20 Reasons the American Flag Is Even Cooler Than You Thought
Who really designed it, why so many Boy Scouts burn it, the epic reason soldiers wear it backward, and more.
The 50-star flag was designed by a high-school kid
In 1958, 17-year-old Robert G. Heft was living with his grandparents in Ohio when he was given a school project to design a 50-star flag reflecting the addition of Alaska and Hawaii to the nation. Heft got a B- on his project… later upgraded to an A after President Eisenhower picked Heft’s flag design as the new banner of the nation.
Our moon flags have all turned white
It’s hard to plan a vacation on the moon; with alternating 14-day spans of scorching 100°C heat followed by 14 days of pitch-black -150°C cold, there’s just no high season. Suppose now you are a $5.50 nylon American flag faced with this cruel climate (plus a constant bath of intense UV radiation) every day for 40-some years—what do you think you’ll look like? Bleach-white, according to lunar scientists who say the six U.S. flags planted on the Moon during the Apollo program would be unrecognizably faded today. We surrender!
Betsy Ross may have nothing to do with the design
Philadelphia-born upholsterer Betsy Ross is given credit for sewing and designing the very first American flag, but there is no evidence that she had anything to do with it. Strangely, the first account of Ross’s flag-sewing legacy didn’t air until 1870, nearly a century after the flag debuted and long after Ross herself had died. The first person to tell the tale? Ross’s grandson. It is still not known whether her legend is true. Here are 9 famous moments in history that actually never happened.
The world’s most prolific flag burners are children
Hit the snooze button on your outrage. According to the Unites States Flag Code, burning a flag is actually the preferred and most dignified method of retiring an old or damaged flag. The Veterans of Foreign Wars and American Legion conduct regular flag retirement ceremonies, but the world’s number one flag-burners? Probably the Boy Scouts and Girl Scouts of America, whose more than 4 million members conduct frequent Flag Retirement Ceremonies that are considered paragons of honor. For everyone else, here are 10 flag etiquette mistakes you might be making.
You’ve probably broken the flag code
If you’ve ever worn a piece of clothing with the American Flag on it, Uncle Sam wants a word with you. According to the official United States Flag Code, the stars and stripes should never be used for advertising purposes and should not be worn on apparel except by military personnel, firefighters, police officers, and members of patriotic organizations. Quick! Somebody warn Old Navy!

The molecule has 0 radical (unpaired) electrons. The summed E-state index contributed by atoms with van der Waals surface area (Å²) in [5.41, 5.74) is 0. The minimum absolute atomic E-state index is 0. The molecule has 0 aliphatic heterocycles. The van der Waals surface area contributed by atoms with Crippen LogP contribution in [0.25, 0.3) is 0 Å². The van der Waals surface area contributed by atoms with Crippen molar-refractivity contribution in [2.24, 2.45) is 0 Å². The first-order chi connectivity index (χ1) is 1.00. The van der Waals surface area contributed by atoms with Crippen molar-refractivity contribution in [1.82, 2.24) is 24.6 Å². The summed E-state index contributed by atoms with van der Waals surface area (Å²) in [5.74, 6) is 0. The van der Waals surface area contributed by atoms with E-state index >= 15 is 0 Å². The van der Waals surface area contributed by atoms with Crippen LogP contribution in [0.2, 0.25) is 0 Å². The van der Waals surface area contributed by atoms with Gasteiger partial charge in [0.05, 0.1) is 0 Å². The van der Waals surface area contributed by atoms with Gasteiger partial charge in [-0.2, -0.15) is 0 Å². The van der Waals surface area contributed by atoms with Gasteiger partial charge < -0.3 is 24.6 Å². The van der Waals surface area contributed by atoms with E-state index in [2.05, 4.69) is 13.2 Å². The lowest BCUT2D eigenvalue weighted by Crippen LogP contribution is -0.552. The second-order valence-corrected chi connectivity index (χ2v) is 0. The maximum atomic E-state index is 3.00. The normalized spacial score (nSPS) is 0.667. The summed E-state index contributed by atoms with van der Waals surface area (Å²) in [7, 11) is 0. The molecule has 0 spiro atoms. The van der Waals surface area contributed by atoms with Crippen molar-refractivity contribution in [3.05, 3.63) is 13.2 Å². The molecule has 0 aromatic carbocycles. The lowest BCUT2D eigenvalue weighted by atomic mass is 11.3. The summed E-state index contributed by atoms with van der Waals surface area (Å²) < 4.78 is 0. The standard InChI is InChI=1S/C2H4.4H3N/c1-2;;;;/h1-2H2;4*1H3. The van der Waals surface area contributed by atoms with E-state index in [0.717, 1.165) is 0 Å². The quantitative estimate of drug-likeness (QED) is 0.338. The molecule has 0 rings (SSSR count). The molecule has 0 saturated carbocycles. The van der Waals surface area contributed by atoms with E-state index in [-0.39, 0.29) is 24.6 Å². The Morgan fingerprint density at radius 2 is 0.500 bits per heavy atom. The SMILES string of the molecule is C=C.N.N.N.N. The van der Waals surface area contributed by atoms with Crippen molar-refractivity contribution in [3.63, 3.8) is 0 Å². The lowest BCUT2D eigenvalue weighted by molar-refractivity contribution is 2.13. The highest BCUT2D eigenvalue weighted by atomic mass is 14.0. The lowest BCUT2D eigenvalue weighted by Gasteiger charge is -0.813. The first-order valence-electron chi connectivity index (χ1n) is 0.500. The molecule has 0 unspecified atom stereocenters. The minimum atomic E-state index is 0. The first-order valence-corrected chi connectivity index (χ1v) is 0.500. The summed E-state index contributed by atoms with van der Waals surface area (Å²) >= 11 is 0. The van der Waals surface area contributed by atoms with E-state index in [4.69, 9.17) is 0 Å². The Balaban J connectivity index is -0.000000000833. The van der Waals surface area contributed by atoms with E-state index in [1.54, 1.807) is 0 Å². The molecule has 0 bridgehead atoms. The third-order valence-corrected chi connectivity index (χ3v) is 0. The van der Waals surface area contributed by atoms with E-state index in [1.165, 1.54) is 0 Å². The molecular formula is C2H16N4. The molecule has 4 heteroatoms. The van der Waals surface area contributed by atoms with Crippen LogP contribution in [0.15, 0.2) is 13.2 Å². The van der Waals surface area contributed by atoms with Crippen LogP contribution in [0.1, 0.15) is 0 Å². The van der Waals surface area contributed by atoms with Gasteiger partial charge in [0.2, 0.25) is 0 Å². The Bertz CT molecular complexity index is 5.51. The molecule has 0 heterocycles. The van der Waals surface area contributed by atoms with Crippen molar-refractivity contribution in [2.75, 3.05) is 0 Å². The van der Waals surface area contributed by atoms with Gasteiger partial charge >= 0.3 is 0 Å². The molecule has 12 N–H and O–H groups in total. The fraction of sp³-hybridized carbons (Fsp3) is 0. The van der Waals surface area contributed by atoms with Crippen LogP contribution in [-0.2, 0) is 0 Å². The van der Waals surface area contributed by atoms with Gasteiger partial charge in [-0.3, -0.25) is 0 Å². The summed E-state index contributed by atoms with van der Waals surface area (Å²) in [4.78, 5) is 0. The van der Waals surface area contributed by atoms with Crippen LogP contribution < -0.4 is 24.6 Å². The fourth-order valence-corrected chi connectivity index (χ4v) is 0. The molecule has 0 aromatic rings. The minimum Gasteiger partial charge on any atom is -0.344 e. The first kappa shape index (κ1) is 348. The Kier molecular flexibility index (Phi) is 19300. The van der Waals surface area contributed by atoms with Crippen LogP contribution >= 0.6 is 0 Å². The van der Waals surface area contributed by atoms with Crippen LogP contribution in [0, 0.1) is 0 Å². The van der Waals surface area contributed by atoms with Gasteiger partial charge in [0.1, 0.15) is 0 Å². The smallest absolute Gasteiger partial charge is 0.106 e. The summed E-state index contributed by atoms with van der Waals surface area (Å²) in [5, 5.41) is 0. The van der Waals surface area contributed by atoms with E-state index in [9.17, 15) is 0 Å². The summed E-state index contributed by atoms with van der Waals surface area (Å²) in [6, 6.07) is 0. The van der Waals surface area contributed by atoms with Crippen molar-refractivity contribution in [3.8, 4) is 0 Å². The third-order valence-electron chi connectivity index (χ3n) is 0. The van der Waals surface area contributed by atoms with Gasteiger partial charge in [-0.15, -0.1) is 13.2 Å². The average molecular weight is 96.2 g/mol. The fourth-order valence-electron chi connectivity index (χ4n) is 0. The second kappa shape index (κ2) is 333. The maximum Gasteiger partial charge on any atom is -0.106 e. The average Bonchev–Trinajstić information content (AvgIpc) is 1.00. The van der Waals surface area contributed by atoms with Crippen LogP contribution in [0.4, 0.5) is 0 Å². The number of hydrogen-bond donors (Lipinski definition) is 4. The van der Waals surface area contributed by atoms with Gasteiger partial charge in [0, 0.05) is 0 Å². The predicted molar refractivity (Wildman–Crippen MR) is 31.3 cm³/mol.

Our flag makes the Olympics awkward
Also in the Flag Code: a rule saying that our Stars and Stripes should never be dipped to any other person or thing. The next time you watch Olympic Games footage, you’ll see America is usually the only nation not to dip their flag when marching past heads of state. This move made things pretty awkward in 1908, when the Games were held in London and it was public protocol that each nation lower their flag and give three cheers when passing His Majesty, King Edward VII. American flag bearer Ralph Rose was the only athlete to refuse, keeping the flag erect as he passed. Here are more fascinating facts about America you never knew.
Military uniforms wear the flag backward (for an awesome reason)
If you’ve ever seen a Marine wearing a backward flag patch on his fatigues, it’s not because he put on his uniform inside-out. According to The Institute of Heraldry, flag patches on military uniforms should be worn with the star field always facing front to mimic a flag blowing in the wind as soldiers charge into battle. Awesome.
Military flag patches may also save lives
While deployed, many soldiers wear a subdued blue-gray version of the flag patch that is made of infrared light-emitting material. When viewed through night vision goggles, the flags glow in the dark—helping soldiers to identify friendly forces in the field. Awesome again.
Half-mast flags have a dark secret
The tradition of flying flags at half-staff to show mourning and respect dates back at least to 1612, when the crew of a British vessel sailed home with the Union Jack at half-mast in honor of their dead captain. It has since become British tradition to fly a flag of mourning not halfway down the pole, but exactly one flag’s-width below its normal position. Why? To make room for another flag at the top of the staff: the invisible flag of death.
‘Gilligan’s Island’ hides a legendary half-mast flag
In the opening sequence of the first season of Gilligan’s Island, you’ll notice a flag flying at half-staff as The Minnow leaves the harbor, about 22 seconds in. Why? Because these shots from the pilot episode were filmed on November 22, 1963—the day President John F. Kennedy was assassinated.